Mediterranean Lemon Cake
Its real name is Citrus and Olive Oil Cake, but I didn’t want to scare you in case you hadn’t noticed that olive oil in deserts is The Hot New Thing.
It’s hot all right, but it isn’t remotely new. Where olive oil is the dominant fat, it has been used in sweets for – I dunno – centuries at least, possibly a millennium or two.
Fashion aside (and assuming you have a sturdy mixer), this cake is everything an everyday cake should be: easy to make, not needful of icing, versatile and durable, an overlooked virtue especially valuable to small families.
It’s not quite as good on day five as day one, but it’s still plenty tasty and still usable for re-purposing into things like Triple Citrus Petits Fours.
Citrus and Olive Oil Cake
(as written up by Nancy)
1 ½ cups unbleached all-purpose flour
½ teaspoon baking powder
½ teaspoon baking soda
Pinch of fine sea salt
3 large eggs
1 cup sugar
¾ cup plain whole-milk yogurt
Finely grated zest of 3 lemons
¾ cup extra-virgin olive oil, preferably one with good fruit flavors (see note)
Set the oven on 325º
Toss together the flour, baking powder, baking soda, and salt in a bowl. In another bowl, using an electric mixer, beat together the eggs and sugar until they are pale and thick, about 5 minutes. Add the yogurt and grated zest and beat to mix. Now beat in the olive oil in a steady stream. Reduce the mixer speed to its lowest setting and gradually beat in the flour mixture until it’s just blended. Switch to a rubber spatula and fold the batter until it is thoroughly blended.
Using paper towels, spread about a tablespoon of oil all over the bottom and sides of a 9-inch round pan, preferably one with a springform release. Pour the batter into the pan and transfer to the preheated oven. Bake, rotating once, until the cake is golden, the center springs back, and the edges pull away from the sides of the pan, about 45 minutes. Remove from the oven and set the cake on a rack to cool for a minute or two, then invert on the rack and let cool thoroughly before slicing.
You could sprinkle powdered sugar over the surface of the cake, or serve it with a dollop of whipped cream or vanilla or lemon gelato.
Note: My first cake, made with the full compliment of oil, tasted heavenly but was a bit on the heavy side. So I made the next one (the one in the pictures) with 1/2c. plus 1 heaping tbl. of oil. Less heavy, just as delicious, but I’m not done yet.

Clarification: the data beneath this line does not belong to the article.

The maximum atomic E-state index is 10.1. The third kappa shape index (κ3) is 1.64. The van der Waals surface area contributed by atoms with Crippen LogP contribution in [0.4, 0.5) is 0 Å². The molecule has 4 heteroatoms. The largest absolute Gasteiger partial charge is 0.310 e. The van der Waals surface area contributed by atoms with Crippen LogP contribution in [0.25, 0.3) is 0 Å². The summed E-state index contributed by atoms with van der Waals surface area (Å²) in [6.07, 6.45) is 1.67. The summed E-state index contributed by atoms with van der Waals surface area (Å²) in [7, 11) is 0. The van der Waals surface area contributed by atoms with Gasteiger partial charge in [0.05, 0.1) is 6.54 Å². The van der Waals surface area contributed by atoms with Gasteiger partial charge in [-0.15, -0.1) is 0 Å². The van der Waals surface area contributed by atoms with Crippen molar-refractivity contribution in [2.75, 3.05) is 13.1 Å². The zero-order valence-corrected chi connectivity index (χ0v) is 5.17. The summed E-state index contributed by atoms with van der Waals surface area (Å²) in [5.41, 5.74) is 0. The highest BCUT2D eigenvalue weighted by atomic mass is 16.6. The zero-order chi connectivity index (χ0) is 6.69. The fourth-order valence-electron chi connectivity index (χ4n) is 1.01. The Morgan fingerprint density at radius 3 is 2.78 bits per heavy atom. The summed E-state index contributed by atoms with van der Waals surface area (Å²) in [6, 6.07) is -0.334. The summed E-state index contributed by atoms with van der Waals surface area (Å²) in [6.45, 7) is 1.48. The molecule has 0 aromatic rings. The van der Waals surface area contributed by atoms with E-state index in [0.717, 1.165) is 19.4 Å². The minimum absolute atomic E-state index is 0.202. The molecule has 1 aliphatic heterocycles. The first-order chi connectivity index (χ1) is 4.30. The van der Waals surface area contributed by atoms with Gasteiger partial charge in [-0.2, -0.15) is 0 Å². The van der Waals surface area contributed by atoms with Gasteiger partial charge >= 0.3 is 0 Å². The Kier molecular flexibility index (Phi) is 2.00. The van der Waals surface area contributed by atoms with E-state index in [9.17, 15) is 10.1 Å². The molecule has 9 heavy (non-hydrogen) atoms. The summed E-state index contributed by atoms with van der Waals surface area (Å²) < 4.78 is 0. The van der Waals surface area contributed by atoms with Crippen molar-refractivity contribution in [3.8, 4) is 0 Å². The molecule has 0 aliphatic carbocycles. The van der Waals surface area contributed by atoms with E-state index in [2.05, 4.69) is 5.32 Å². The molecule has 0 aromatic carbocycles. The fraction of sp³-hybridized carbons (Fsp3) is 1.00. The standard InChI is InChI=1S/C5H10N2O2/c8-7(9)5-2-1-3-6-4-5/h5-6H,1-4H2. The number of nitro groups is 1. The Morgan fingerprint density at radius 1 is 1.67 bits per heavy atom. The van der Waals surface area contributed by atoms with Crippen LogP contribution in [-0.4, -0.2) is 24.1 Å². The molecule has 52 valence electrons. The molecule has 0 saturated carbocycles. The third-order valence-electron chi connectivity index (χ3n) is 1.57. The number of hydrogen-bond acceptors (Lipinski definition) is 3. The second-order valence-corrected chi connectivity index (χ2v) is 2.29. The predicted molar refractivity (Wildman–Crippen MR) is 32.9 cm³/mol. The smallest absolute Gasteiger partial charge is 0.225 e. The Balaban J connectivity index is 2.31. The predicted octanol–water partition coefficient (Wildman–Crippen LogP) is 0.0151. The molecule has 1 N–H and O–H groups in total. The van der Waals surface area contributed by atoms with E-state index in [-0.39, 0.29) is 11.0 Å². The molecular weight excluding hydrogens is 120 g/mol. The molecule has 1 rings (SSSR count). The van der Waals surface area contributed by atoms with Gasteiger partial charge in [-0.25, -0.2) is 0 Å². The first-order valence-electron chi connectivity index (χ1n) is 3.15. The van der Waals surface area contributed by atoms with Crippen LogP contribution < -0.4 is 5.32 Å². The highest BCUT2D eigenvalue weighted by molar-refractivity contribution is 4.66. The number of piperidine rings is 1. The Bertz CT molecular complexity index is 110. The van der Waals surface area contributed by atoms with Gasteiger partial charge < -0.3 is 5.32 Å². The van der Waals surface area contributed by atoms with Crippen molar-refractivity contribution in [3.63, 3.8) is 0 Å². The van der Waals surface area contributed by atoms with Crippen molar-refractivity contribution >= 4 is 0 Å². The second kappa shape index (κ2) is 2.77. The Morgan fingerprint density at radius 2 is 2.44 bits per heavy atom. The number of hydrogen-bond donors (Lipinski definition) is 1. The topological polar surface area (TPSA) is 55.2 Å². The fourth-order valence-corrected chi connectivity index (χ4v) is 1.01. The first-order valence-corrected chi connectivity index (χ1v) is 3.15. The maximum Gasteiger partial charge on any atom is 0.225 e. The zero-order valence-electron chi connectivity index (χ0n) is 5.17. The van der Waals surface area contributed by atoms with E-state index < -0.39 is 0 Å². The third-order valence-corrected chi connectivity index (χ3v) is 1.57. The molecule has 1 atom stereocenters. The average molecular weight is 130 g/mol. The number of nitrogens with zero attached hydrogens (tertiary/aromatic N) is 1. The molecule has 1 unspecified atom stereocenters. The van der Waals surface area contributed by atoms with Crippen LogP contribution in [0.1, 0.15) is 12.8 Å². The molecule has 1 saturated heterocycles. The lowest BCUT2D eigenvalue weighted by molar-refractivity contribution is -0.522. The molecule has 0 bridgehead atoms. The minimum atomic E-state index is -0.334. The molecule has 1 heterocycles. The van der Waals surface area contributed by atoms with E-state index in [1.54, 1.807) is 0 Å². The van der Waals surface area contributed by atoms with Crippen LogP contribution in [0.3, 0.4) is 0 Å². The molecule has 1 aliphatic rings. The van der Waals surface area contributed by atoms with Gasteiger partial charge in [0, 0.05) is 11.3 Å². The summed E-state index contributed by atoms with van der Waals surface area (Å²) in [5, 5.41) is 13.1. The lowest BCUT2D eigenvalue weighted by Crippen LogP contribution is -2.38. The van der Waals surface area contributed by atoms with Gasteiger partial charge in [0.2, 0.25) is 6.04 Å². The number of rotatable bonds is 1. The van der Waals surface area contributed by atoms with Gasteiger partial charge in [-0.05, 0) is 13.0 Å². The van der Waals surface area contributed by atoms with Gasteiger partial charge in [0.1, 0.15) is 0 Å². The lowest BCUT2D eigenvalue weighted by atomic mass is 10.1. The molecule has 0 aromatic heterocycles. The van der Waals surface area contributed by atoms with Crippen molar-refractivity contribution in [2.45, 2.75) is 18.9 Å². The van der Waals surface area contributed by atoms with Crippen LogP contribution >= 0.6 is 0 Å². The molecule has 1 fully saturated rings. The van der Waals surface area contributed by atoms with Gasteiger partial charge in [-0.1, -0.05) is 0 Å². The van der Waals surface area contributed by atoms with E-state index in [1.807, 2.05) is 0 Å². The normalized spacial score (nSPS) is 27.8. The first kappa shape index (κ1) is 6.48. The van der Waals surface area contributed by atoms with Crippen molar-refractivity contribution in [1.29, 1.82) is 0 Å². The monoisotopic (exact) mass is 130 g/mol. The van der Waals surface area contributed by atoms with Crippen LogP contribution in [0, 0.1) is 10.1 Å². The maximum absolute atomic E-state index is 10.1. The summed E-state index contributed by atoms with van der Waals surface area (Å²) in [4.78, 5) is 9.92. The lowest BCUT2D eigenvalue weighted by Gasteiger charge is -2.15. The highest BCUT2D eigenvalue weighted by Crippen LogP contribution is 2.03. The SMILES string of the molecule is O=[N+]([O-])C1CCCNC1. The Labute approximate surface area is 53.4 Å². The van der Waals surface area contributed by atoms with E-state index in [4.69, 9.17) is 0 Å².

The next one, which may be flavored with a mixture of lemon and orange, will be made with genuinely large eggs, as specified in the recipe. The local eggs that we keep as staples are more on the jumbo side, and I think that may be one reason I’m not getting an ideally even crumb.
Nancy, who freely admits she’s not a baker, says hers always come out perfect and even though she’s Sara’s mother – read/hear these two noted interpreters of Italian food discuss their relationship here on NPR – I absolutely believe her.
Candy Ended Clementines
Honesty compels me to admit they don’t really do anything for the cake, but as post-dinner nibbles all by themselves…
Peel and section the clementines, removing any stray strands of pith. Let them sit out at room temperature to dry off for an hour or two. Chop some roasted, salted pistachio nuts and put them in a shallow bowl. Melt some high quality white chocolate (see the instructions rather far down in the recipe for Dandy Candy if you haven’t got a favorite method).
Dip the ends of the clementine sections in the chocolate , trying for a thinnish coating, then roll the coated part in the chopped nuts. Not rocket science but one thing is essential: the salt. It brings out the brightness of the citrus and keeps the chocolate from being cloying; omit it at your peril.
Triple Citrus Petits Fours
Again, a simple assemblage (and the cake doesn’t have to be less than fresh; it’s just that this is a nice thing to do with it if it is). The only trick is finding impastata for the filling. This dense, ultra creamy, smooth version of ricotta has no substitute I can think of, but if you’re some place lots of Italians aren’t, you can probably fudge it with very well-drained ricotta mixed with tiny amounts of cream cheese and heavy cream.
Make the filling: Coarsely chop some good citrus marmalade. Mix it half and half with impastata and stir in enough Cointreau to make it spreadable. Taste. Fiddle as needed.
Cut long slices of cake about 1/4 inch thick. Spread half with a generous layer of filling and top with the other half. Cut into seemly pieces. Set the pieces on their sides and drizzle a small amount of Cointreau in the middles right next to the filling.